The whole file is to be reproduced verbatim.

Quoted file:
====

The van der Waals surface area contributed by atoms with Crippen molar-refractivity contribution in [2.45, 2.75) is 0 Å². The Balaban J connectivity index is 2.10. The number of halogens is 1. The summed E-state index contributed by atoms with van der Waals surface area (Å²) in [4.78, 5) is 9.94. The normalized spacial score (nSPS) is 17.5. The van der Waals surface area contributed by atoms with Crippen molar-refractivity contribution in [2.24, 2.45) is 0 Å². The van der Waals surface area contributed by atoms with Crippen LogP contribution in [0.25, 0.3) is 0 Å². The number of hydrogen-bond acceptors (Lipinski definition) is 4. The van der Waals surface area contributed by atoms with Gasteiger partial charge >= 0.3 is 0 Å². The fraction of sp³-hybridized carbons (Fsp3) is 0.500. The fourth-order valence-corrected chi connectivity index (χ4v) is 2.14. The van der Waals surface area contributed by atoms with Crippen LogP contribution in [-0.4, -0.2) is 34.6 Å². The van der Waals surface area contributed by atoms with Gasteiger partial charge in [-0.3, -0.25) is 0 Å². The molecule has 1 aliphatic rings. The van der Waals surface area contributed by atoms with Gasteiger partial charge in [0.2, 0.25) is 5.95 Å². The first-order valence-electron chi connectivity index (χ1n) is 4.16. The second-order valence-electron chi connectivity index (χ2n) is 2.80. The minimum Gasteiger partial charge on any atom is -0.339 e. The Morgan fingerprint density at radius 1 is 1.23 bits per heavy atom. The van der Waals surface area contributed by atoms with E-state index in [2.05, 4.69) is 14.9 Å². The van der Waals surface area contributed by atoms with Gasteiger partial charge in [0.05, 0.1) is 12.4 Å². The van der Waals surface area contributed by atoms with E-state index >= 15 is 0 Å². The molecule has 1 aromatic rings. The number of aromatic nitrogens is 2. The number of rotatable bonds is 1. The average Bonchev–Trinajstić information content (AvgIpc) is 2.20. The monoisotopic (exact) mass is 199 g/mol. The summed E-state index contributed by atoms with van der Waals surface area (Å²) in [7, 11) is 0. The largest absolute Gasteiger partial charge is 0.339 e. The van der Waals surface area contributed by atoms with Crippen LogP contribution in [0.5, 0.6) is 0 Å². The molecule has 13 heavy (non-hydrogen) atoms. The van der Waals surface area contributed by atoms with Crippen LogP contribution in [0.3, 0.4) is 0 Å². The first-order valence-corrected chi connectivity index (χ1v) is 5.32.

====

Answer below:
The van der Waals surface area contributed by atoms with Crippen molar-refractivity contribution in [2.45, 2.75) is 0 Å². The Balaban J connectivity index is 2.10. The number of halogens is 1. The summed E-state index contributed by atoms with van der Waals surface area (Å²) in [4.78, 5) is 9.94. The normalized spacial score (nSPS) is 17.5. The van der Waals surface area contributed by atoms with Crippen molar-refractivity contribution in [2.24, 2.45) is 0 Å². The van der Waals surface area contributed by atoms with Crippen LogP contribution in [0.25, 0.3) is 0 Å². The number of hydrogen-bond acceptors (Lipinski definition) is 4. The van der Waals surface area contributed by atoms with Gasteiger partial charge >= 0.3 is 0 Å². The fraction of sp³-hybridized carbons (Fsp3) is 0.500. The fourth-order valence-corrected chi connectivity index (χ4v) is 2.14. The van der Waals surface area contributed by atoms with Crippen LogP contribution in [-0.4, -0.2) is 34.6 Å². The van der Waals surface area contributed by atoms with Gasteiger partial charge in [-0.3, -0.25) is 0 Å². The molecule has 1 aliphatic rings. The van der Waals surface area contributed by atoms with Gasteiger partial charge in [0.2, 0.25) is 5.95 Å². The first-order valence-electron chi connectivity index (χ1n) is 4.16. The second-order valence-electron chi connectivity index (χ2n) is 2.80. The minimum Gasteiger partial charge on any atom is -0.339 e. The Morgan fingerprint density at radius 1 is 1.23 bits per heavy atom. The van der Waals surface area contributed by atoms with E-state index in [2.05, 4.69) is 14.9 Å². The van der Waals surface area contributed by atoms with Gasteiger partial charge in [0.05, 0.1) is 12.4 Å². The van der Waals surface area contributed by atoms with E-state index >= 15 is 0 Å². The molecule has 1 aromatic rings. The number of aromatic nitrogens is 2. The number of rotatable bonds is 1. The average Bonchev–Trinajstić information content (AvgIpc) is 2.20. The monoisotopic (exact) mass is 199 g/mol. The summed E-state index contributed by atoms with van der Waals surface area (Å²) in [7, 11) is 0. The largest absolute Gasteiger partial charge is 0.339 e. The van der Waals surface area contributed by atoms with Crippen LogP contribution in [0.5, 0.6) is 0 Å². The molecule has 13 heavy (non-hydrogen) atoms. The van der Waals surface area contributed by atoms with Crippen LogP contribution in [0.3, 0.4) is 0 Å². The first-order valence-corrected chi connectivity index (χ1v) is 5.32.